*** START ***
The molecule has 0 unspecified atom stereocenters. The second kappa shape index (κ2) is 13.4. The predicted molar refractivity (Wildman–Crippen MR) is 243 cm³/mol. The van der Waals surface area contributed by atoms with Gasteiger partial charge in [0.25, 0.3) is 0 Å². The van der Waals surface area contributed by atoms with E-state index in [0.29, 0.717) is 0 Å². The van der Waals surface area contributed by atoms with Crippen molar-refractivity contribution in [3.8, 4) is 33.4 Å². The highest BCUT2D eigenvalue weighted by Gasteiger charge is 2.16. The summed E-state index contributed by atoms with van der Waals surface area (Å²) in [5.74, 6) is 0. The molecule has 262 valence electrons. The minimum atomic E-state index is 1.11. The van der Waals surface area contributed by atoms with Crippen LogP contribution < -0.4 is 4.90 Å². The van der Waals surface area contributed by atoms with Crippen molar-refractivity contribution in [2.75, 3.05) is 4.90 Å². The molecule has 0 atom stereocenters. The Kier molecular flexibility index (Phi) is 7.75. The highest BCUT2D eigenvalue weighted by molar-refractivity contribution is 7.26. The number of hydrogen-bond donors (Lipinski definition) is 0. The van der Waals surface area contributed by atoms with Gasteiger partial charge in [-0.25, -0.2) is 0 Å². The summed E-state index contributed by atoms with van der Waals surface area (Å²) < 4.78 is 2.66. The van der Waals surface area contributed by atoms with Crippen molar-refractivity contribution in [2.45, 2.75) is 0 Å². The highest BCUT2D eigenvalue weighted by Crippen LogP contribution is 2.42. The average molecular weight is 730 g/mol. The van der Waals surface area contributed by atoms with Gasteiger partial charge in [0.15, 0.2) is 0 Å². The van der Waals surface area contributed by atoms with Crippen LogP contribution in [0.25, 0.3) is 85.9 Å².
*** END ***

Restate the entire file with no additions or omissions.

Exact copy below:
The molecule has 0 unspecified atom stereocenters. The second kappa shape index (κ2) is 13.4. The predicted molar refractivity (Wildman–Crippen MR) is 243 cm³/mol. The van der Waals surface area contributed by atoms with Gasteiger partial charge in [0.25, 0.3) is 0 Å². The van der Waals surface area contributed by atoms with E-state index in [0.29, 0.717) is 0 Å². The van der Waals surface area contributed by atoms with Crippen molar-refractivity contribution in [3.8, 4) is 33.4 Å². The highest BCUT2D eigenvalue weighted by Gasteiger charge is 2.16. The summed E-state index contributed by atoms with van der Waals surface area (Å²) in [5.74, 6) is 0. The molecule has 262 valence electrons. The minimum atomic E-state index is 1.11. The van der Waals surface area contributed by atoms with Crippen LogP contribution < -0.4 is 4.90 Å². The van der Waals surface area contributed by atoms with Crippen molar-refractivity contribution in [2.75, 3.05) is 4.90 Å². The molecule has 0 atom stereocenters. The Kier molecular flexibility index (Phi) is 7.75. The highest BCUT2D eigenvalue weighted by molar-refractivity contribution is 7.26. The number of hydrogen-bond donors (Lipinski definition) is 0. The van der Waals surface area contributed by atoms with Gasteiger partial charge in [-0.25, -0.2) is 0 Å². The summed E-state index contributed by atoms with van der Waals surface area (Å²) < 4.78 is 2.66. The van der Waals surface area contributed by atoms with Crippen molar-refractivity contribution in [2.45, 2.75) is 0 Å². The highest BCUT2D eigenvalue weighted by Crippen LogP contribution is 2.42. The average molecular weight is 730 g/mol. The van der Waals surface area contributed by atoms with Gasteiger partial charge in [0.15, 0.2) is 0 Å². The van der Waals surface area contributed by atoms with Crippen LogP contribution in [0.25, 0.3) is 85.9 Å².